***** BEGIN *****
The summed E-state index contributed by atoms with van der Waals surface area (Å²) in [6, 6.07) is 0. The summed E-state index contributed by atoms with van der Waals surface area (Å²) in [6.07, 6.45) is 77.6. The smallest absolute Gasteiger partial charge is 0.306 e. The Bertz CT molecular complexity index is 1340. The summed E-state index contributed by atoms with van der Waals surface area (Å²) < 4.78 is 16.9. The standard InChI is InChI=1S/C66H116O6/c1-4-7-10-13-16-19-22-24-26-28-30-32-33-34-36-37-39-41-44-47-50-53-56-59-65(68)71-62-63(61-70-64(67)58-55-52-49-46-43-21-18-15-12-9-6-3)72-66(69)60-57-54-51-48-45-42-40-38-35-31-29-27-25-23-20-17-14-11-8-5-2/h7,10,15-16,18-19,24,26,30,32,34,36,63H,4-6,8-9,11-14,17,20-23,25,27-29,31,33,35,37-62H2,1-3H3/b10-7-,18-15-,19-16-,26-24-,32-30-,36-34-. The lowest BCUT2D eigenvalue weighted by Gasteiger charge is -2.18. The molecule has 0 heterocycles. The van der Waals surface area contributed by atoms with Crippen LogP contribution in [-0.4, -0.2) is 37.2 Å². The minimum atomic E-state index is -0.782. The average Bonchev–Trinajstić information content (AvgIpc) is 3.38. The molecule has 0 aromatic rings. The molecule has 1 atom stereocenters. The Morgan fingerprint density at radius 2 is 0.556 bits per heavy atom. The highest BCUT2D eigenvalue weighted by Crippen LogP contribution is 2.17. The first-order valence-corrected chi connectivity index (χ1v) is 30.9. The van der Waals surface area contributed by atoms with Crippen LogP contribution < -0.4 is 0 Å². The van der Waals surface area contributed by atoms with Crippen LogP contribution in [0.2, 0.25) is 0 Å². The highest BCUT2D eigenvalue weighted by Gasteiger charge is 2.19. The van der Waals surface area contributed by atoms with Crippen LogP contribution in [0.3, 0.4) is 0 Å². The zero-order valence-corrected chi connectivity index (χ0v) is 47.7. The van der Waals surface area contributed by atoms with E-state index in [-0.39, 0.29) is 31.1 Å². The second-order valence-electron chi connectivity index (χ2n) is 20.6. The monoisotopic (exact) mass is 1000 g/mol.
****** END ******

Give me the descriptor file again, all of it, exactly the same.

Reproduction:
The summed E-state index contributed by atoms with van der Waals surface area (Å²) in [6, 6.07) is 0. The summed E-state index contributed by atoms with van der Waals surface area (Å²) in [6.07, 6.45) is 77.6. The smallest absolute Gasteiger partial charge is 0.306 e. The Bertz CT molecular complexity index is 1340. The summed E-state index contributed by atoms with van der Waals surface area (Å²) < 4.78 is 16.9. The standard InChI is InChI=1S/C66H116O6/c1-4-7-10-13-16-19-22-24-26-28-30-32-33-34-36-37-39-41-44-47-50-53-56-59-65(68)71-62-63(61-70-64(67)58-55-52-49-46-43-21-18-15-12-9-6-3)72-66(69)60-57-54-51-48-45-42-40-38-35-31-29-27-25-23-20-17-14-11-8-5-2/h7,10,15-16,18-19,24,26,30,32,34,36,63H,4-6,8-9,11-14,17,20-23,25,27-29,31,33,35,37-62H2,1-3H3/b10-7-,18-15-,19-16-,26-24-,32-30-,36-34-. The lowest BCUT2D eigenvalue weighted by Gasteiger charge is -2.18. The molecule has 0 heterocycles. The van der Waals surface area contributed by atoms with Crippen LogP contribution in [-0.4, -0.2) is 37.2 Å². The minimum atomic E-state index is -0.782. The average Bonchev–Trinajstić information content (AvgIpc) is 3.38. The molecule has 0 aromatic rings. The molecule has 1 atom stereocenters. The Morgan fingerprint density at radius 2 is 0.556 bits per heavy atom. The highest BCUT2D eigenvalue weighted by Crippen LogP contribution is 2.17. The first-order valence-corrected chi connectivity index (χ1v) is 30.9. The van der Waals surface area contributed by atoms with Crippen LogP contribution < -0.4 is 0 Å². The van der Waals surface area contributed by atoms with Crippen LogP contribution in [0.2, 0.25) is 0 Å². The highest BCUT2D eigenvalue weighted by Gasteiger charge is 2.19. The van der Waals surface area contributed by atoms with Crippen LogP contribution in [0.3, 0.4) is 0 Å². The zero-order valence-corrected chi connectivity index (χ0v) is 47.7. The van der Waals surface area contributed by atoms with E-state index in [-0.39, 0.29) is 31.1 Å². The second-order valence-electron chi connectivity index (χ2n) is 20.6. The monoisotopic (exact) mass is 1000 g/mol.